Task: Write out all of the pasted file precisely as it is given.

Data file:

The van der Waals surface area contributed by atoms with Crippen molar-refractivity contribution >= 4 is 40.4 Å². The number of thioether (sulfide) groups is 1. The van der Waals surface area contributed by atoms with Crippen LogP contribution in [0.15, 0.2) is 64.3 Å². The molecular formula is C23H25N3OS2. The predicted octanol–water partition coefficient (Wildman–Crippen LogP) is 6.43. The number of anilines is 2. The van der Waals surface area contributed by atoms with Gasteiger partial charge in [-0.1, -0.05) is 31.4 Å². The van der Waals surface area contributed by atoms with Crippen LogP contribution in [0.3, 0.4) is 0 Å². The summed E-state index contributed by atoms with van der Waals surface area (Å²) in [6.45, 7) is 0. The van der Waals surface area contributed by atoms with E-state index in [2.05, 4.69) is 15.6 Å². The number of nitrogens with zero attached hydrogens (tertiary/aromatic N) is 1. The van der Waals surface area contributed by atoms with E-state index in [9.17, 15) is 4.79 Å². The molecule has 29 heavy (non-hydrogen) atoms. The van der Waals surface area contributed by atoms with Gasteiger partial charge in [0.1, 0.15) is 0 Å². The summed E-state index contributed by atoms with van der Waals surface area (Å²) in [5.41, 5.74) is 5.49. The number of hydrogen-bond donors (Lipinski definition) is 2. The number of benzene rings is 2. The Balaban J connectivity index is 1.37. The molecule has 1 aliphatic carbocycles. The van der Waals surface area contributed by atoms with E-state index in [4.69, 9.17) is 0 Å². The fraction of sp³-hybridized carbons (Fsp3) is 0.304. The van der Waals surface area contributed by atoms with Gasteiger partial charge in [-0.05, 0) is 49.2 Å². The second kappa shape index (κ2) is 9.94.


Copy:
The van der Waals surface area contributed by atoms with Crippen molar-refractivity contribution >= 4 is 40.4 Å². The number of thioether (sulfide) groups is 1. The van der Waals surface area contributed by atoms with Crippen LogP contribution in [0.15, 0.2) is 64.3 Å². The molecular formula is C23H25N3OS2. The predicted octanol–water partition coefficient (Wildman–Crippen LogP) is 6.43. The number of anilines is 2. The van der Waals surface area contributed by atoms with Gasteiger partial charge in [-0.1, -0.05) is 31.4 Å². The van der Waals surface area contributed by atoms with Crippen LogP contribution in [0.3, 0.4) is 0 Å². The summed E-state index contributed by atoms with van der Waals surface area (Å²) in [6.45, 7) is 0. The van der Waals surface area contributed by atoms with E-state index in [2.05, 4.69) is 15.6 Å². The number of nitrogens with zero attached hydrogens (tertiary/aromatic N) is 1. The van der Waals surface area contributed by atoms with E-state index in [9.17, 15) is 4.79 Å². The molecule has 29 heavy (non-hydrogen) atoms. The van der Waals surface area contributed by atoms with Gasteiger partial charge in [0.1, 0.15) is 0 Å². The summed E-state index contributed by atoms with van der Waals surface area (Å²) in [5.41, 5.74) is 5.49. The number of hydrogen-bond donors (Lipinski definition) is 2. The number of benzene rings is 2. The Balaban J connectivity index is 1.37. The molecule has 1 aliphatic carbocycles. The van der Waals surface area contributed by atoms with E-state index in [4.69, 9.17) is 0 Å². The fraction of sp³-hybridized carbons (Fsp3) is 0.304. The van der Waals surface area contributed by atoms with Gasteiger partial charge in [-0.05, 0) is 49.2 Å². The second kappa shape index (κ2) is 9.94.